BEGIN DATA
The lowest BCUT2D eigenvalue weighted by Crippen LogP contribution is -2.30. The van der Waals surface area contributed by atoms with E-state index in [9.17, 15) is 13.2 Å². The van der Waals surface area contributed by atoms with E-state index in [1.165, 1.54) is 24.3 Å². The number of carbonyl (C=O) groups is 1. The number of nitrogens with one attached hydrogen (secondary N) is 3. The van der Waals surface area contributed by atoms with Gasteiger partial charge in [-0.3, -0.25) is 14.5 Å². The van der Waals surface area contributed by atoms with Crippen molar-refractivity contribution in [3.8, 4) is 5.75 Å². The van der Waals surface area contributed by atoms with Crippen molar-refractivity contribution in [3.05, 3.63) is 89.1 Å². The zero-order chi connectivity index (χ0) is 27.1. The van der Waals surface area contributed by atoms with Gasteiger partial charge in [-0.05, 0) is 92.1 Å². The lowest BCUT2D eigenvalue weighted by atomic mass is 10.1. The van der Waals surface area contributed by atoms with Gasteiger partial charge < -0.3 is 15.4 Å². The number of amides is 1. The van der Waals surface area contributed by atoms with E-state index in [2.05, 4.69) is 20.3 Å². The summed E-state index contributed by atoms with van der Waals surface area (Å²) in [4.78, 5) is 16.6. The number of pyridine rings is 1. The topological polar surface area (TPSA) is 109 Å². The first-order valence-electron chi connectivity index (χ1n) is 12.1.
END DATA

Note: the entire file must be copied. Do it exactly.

The lowest BCUT2D eigenvalue weighted by Crippen LogP contribution is -2.30. The van der Waals surface area contributed by atoms with E-state index in [9.17, 15) is 13.2 Å². The van der Waals surface area contributed by atoms with E-state index in [1.165, 1.54) is 24.3 Å². The number of carbonyl (C=O) groups is 1. The number of nitrogens with one attached hydrogen (secondary N) is 3. The van der Waals surface area contributed by atoms with Gasteiger partial charge in [-0.3, -0.25) is 14.5 Å². The van der Waals surface area contributed by atoms with Crippen molar-refractivity contribution in [3.8, 4) is 5.75 Å². The van der Waals surface area contributed by atoms with Crippen molar-refractivity contribution in [3.05, 3.63) is 89.1 Å². The zero-order chi connectivity index (χ0) is 27.1. The van der Waals surface area contributed by atoms with Gasteiger partial charge in [-0.05, 0) is 92.1 Å². The lowest BCUT2D eigenvalue weighted by atomic mass is 10.1. The van der Waals surface area contributed by atoms with Gasteiger partial charge < -0.3 is 15.4 Å². The number of amides is 1. The van der Waals surface area contributed by atoms with E-state index in [2.05, 4.69) is 20.3 Å². The summed E-state index contributed by atoms with van der Waals surface area (Å²) in [4.78, 5) is 16.6. The number of pyridine rings is 1. The topological polar surface area (TPSA) is 109 Å². The first-order valence-electron chi connectivity index (χ1n) is 12.1.